As you read the article below, it clearly becomes evident that while we use technology to augment our ministry in foreign missions, that it can also be used as a tool in the hands of our enemies.
I believe that while we are far from perfect, the Lord continues to show us how to remain transparent in our ministry but to also have the wisdom to not open the ministries to exploitation by our adversary.
The photos of baptisms listed below are very typical in many developing countries. I am not sure why. Is it a way for the national churches to try to prove that they are growing and using our western church dollars effectively?
Are we as missionaries, imposing this mandate on hidden fellowships as a form of accountability? I am just not sure. I remember being sent on a “mission” to a south east Asian country for my missions director after just getting started in the ministry to pick up a package for him.
Making a story brief, the police (or someone) followed me and was always sitting in the hotel lobby as I came and went in a busy city. I was taken to a junkyard and boarded onto a dilapidated river boat full of nationals kidding under piles of palm branches and as we traveled up the waterway, out came a package of photos of the pastor baptizing people in a plastic barrel in a factory. There were about one hundred photos and now, I do wonder why I was sent to pick these up on the other side of the world.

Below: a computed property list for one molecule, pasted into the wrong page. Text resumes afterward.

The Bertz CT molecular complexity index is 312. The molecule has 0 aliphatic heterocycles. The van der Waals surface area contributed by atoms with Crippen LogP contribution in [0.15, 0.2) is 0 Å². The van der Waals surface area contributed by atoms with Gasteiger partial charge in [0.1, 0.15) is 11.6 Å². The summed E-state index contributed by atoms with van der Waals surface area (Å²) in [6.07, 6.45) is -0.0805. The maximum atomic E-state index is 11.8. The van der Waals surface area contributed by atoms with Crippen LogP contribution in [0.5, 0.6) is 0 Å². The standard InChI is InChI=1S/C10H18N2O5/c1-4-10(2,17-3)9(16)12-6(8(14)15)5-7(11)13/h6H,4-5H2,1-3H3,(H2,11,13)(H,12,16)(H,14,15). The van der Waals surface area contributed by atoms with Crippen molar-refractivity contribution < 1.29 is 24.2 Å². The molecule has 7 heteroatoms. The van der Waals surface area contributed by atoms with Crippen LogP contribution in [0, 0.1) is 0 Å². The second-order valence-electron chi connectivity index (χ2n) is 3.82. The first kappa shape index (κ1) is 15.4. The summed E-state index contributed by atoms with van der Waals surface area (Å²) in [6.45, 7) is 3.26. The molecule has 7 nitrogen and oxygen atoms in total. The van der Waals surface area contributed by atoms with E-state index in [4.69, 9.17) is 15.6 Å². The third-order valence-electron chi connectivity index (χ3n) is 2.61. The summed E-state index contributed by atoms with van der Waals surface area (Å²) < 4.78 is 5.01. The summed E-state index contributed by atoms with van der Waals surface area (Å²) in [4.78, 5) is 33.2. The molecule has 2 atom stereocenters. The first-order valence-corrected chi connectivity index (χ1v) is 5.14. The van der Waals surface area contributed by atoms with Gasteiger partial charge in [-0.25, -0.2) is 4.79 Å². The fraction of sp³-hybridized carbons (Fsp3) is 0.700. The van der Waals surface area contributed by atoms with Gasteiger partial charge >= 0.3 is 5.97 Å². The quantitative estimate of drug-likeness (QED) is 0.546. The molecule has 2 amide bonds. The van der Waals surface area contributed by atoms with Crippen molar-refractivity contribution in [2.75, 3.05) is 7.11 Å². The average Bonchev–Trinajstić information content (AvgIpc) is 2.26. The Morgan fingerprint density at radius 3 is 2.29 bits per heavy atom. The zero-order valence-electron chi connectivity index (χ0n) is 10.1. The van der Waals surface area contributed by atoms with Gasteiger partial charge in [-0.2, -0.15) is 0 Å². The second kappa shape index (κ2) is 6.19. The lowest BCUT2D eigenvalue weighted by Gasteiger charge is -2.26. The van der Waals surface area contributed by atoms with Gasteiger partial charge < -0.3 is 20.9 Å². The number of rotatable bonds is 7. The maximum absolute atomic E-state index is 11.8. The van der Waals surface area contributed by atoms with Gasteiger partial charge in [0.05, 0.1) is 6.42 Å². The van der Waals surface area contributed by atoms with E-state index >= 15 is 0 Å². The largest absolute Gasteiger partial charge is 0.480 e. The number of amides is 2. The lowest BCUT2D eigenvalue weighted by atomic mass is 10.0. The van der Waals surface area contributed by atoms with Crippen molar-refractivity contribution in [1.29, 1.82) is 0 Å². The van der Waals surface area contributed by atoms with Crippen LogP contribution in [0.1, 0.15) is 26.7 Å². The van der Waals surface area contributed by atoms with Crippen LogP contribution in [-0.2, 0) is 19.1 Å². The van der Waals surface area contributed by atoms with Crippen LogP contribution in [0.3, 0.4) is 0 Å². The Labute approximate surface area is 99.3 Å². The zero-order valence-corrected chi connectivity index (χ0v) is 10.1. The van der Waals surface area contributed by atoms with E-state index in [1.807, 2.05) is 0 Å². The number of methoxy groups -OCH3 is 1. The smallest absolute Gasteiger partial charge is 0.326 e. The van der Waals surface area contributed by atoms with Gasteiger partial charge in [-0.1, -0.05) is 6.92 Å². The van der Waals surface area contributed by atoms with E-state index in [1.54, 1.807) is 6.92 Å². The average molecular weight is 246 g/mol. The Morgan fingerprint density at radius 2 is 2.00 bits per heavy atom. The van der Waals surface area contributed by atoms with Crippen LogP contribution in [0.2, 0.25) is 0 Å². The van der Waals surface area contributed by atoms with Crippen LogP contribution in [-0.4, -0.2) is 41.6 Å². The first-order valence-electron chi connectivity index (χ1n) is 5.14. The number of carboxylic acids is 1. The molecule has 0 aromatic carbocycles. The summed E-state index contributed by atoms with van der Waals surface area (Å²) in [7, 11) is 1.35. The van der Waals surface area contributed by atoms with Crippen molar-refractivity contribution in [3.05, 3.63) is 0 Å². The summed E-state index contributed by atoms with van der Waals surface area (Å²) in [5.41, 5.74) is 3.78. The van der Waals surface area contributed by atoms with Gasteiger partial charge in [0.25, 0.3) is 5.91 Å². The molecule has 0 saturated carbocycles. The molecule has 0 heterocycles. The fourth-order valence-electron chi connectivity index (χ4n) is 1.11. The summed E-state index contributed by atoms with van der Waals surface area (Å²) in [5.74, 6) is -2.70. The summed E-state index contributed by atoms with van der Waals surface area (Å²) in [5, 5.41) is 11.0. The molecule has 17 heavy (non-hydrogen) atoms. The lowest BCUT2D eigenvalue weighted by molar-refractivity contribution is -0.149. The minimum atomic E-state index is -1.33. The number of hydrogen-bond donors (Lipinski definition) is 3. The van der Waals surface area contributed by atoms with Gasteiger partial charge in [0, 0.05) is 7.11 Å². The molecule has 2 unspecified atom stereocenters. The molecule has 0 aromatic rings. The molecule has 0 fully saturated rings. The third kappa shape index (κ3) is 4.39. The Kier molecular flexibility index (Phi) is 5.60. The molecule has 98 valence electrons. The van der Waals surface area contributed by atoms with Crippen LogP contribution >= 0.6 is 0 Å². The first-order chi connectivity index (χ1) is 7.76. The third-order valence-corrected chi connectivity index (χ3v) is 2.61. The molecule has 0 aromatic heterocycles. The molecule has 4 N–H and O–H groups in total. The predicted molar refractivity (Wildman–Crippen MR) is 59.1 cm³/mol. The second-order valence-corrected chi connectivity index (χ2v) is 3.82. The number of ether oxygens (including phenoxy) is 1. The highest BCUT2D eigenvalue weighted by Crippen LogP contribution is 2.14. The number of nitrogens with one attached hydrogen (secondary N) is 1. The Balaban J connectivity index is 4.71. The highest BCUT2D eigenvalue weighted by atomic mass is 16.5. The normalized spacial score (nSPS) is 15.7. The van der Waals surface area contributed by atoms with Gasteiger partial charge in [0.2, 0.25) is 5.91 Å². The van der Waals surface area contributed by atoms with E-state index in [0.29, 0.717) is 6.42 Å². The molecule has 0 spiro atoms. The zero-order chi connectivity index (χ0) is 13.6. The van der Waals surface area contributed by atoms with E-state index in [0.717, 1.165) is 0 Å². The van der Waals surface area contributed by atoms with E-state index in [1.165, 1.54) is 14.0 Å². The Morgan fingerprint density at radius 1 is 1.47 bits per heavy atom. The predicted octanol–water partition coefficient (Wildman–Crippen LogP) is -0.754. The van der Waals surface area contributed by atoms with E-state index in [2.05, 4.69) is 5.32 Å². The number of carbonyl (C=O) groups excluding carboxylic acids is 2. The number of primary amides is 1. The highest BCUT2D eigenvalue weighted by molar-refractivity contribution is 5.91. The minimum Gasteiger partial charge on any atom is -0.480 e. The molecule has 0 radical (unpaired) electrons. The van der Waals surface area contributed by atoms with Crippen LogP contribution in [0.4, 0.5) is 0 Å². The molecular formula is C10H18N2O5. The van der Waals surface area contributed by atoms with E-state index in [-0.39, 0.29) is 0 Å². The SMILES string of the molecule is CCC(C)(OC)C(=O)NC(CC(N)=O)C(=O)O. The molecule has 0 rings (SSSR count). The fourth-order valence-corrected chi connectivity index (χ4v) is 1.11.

When I was baptized, I understood this to be my public profession of obedience to my savior, and not in any way as evidence that some pastor was counting my salvation in the records of the ministry. It was between me and God, right?
That pack of photos is still a mystery to me and I have a lot of what if’s, like, “what if I had been arrested and those photos discovered?” Would those Believers have suffered additional persecution due to our need for proof? I just don’t know and wonder. Thank goodness that the world around me is spinning fast these days and I won’t dwell on this long as I prepare for a short notice trip to Mustang next week. Please pray for traveling mercies and someone to carry my bags. I still have a ten pound carry limit!
~Carl for Arise Medical Missions (US)
Afghanistan Suspends Two Aid Groups
By ROD NORDLAND and ABDUL WAHEED WAFA
Published: May 31, 2010
KABUL, Afghanistan — The Afghan government suspended the operations of two church-based relief groups on Monday over suspicions that they were involved in converting Afghans to Christianity, even though the evidence against them apparently consisted of nothing more than a listing in a telephone directory.
An Afghan television station, Noorin TV, broadcast photographs that it claimed showed Westerners’ baptizing Afghans, both men and women, and other Afghans’ praying to Jesus at private prayer meetings. It mentioned the two groups in the same report, although it had no evidence tying them to such activities, officials at Noorin TV confirmed.
Converting to any religion from Islam is a crime in Afghanistan, and proselytizing is also outlawed.
Both groups have major operations in Afghanistan, disbursing millions of dollars in aid. Church World Service employs 190 people, and Norwegian Church Aid 50 people in a variety of development programs here, the government said.
Students at Kabul University staged a protest on Monday in response to the television report, briefly blocking streets around the campus.